As the curtains go up on your latest production, you notice that your house isn’t as full as it has been in the past. Years ago, your theatre was bustling with people clamoring to find their seats before the overture. You saw a devoted audience to any show you produced. Your receipts are down and so you feel the pressure to invest more in your marketing. This possibly might work, but in this post, I want to tell you that arts marketing is not going to save your theatre.
Ironic, isn’t it? You’re visiting this page and understand that I am here to help grow your organization through marketing and now my second post is all about how marketing your organization is not going to help me? What gives? Here are three possible reasons arts marketing is not going to help your theatre.
Your season is not compelling
If you aren’t filling your houses as much as you used to, perhaps it’s time to re-evaluate the programming of your theatre. The shows you produce may be important to you and your organization, but are they important to your audience?
In business, this is just like product. For someone to give you money and to come see your show you are going to want to make sure that your product is the best it can be. Some questions to ask are:
- Are other theatres doing the same show before or after yours?
- Have you really listened to your audience to see what shows you should produce?
- Are the shows you currently produce in-line with your Theatre’s brand?
In some years, I’ve seen multiple theatres produce the exact same show at different times of the year. Everyone decides to do Big Fish one year. The next is Mamma Mia! It’s my wish that companies would talk to each other and decide to do other shows rather than just doing the same production.
While you might have a board that selects the shows, are you using audience surveys and listening to your loyal fans to determine your season? If so, great job. If not, I recommend you start. Looking to your existing audience, and even finding out who your larger audience/donors are and asking them is a great way to start.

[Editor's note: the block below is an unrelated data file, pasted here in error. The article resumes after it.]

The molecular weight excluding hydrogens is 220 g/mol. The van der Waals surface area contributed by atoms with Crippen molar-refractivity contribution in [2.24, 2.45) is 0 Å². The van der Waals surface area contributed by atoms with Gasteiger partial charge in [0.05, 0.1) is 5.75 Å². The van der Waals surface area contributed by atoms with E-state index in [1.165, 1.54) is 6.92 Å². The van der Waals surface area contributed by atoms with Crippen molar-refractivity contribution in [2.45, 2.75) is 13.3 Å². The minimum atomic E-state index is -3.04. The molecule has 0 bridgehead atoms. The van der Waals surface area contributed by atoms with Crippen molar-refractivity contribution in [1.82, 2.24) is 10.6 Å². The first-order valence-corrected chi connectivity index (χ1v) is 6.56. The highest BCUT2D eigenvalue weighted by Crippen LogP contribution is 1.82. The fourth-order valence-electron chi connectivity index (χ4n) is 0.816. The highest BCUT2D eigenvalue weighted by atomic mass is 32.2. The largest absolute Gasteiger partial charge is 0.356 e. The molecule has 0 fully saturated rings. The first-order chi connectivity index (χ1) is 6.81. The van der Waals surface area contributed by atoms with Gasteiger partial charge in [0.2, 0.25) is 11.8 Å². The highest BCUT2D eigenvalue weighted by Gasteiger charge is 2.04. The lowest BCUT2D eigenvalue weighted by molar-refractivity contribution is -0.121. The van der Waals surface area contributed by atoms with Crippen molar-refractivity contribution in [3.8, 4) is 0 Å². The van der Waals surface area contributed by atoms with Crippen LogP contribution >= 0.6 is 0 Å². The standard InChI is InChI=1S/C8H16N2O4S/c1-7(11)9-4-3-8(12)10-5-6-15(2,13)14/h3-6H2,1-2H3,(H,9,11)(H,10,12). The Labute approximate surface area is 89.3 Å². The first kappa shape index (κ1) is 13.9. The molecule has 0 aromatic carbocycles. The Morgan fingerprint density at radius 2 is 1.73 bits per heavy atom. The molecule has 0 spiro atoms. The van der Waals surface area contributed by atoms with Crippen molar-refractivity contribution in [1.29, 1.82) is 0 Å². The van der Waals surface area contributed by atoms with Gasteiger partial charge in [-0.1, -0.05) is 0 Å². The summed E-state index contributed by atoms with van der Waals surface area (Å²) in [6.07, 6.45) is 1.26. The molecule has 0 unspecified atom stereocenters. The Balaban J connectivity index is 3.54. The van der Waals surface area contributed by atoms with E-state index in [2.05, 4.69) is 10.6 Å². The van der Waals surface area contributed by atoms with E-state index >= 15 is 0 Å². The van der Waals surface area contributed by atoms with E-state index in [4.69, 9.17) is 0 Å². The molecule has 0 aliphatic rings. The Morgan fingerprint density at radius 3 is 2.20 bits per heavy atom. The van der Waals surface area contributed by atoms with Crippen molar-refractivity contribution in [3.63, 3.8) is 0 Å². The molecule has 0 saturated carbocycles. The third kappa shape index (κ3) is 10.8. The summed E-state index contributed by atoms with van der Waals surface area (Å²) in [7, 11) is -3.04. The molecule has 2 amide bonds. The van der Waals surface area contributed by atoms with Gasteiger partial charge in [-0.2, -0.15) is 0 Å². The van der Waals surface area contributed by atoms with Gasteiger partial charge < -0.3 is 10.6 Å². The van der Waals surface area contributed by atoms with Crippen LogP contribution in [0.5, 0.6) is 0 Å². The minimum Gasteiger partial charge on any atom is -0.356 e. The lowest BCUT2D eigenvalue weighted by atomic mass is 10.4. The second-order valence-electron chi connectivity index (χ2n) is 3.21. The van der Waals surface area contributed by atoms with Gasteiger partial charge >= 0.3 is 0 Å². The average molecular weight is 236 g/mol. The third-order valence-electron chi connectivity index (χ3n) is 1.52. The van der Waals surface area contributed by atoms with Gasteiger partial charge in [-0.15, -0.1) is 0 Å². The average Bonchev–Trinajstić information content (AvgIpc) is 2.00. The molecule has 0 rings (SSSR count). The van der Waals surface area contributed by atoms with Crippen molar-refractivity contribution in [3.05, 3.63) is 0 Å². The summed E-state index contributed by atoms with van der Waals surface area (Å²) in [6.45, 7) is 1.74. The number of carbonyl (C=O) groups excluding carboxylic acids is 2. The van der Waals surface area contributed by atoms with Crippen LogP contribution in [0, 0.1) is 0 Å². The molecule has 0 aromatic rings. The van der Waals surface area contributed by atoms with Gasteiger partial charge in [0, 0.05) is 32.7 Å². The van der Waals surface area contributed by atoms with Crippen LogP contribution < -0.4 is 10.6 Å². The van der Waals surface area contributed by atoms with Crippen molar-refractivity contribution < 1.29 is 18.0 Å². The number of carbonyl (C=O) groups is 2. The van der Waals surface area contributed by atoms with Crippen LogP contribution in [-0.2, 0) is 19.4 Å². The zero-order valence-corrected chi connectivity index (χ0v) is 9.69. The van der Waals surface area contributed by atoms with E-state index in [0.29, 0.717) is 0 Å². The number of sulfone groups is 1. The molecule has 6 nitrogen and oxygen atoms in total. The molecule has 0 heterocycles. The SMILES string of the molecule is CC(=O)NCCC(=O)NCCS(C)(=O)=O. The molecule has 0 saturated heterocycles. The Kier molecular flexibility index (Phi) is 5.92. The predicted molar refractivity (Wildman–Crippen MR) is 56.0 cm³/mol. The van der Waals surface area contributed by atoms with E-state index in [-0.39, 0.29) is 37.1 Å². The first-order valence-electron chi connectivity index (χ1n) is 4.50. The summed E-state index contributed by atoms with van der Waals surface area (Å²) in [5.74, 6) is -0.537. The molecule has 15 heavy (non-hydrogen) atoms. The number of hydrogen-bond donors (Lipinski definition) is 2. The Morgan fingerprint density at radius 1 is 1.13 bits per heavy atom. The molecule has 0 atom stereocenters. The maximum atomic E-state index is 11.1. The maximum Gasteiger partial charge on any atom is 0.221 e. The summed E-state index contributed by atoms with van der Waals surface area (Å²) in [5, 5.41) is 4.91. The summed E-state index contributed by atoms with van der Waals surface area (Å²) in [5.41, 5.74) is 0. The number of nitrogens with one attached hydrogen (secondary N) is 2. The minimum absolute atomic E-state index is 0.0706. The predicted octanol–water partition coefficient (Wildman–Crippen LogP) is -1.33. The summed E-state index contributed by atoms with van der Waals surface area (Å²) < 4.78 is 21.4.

One big issue you might be facing is the fact that your shows do not fit into the brand of your theatre company. Let’s face it, if you are known for edgy theatre, but decide to do 42nd Street, then you might see a dip in audience size.
Great season, terrible execution
Even though you selected the right shows to perform, you might see a slump in attendance because your shows were performed poorly. Details of this might be:
- Technical aspects of the show lacked the requisite story telling enhancing features demanded of the show
- Musical direction was poor
- Cast was horrible
- Poor customer service at the box office
At the very core, if your shows are not up to par or executed correctly, it’s just like the restaurant that serves sub-par, low quality dishes, with mediocre service. The end result is that the people that were at your show will tell others about their experience. Most likely, the negative word of mouth that you’ve gotten will serve as negative publicity and squelch any other new people coming to see your show.
Your Marketing Efforts are Misplaced
Let’s say that your theatre has put together the perfect season and your operations (front of house, ticketing, bar/restaurant, etc.) are right where they should be. The only other option to explore is that your marketing efforts are misplaced. You may be used to using big billboards on interstates. You might think direct mail will work perfectly. Still, you might think you’re doing digital marketing correctly.
Perhaps the reason your theatre isn’t filling the seats is that you’re neglecting to look at how your marketing is performing. Maybe you’re spending the money, but can’t nail down where your leads and sales come from. Can you track all your marketing efforts? Are you tracking and optimizing your email campaigns?
From where I sit, those who use direct mail, television, and radio are ineffective ways of marketing. Maybe not wholly ineffective, but I immediately trash direct mail pieces and don’t read them. I rarely watch television, because all I watch is The Office on Netflix and the occasional Jeopardy! episodes via my antenna. I don’t listen to the radio.
My point is that your organization needs to be intentional about your marketing and ensure that you track your work, optimize where necessary, and use the right channels to reach your people.
If you find your theatre to be lacking in audience attendance and thriving participation, try to look at your season, look at your operations, and look at your marketing last!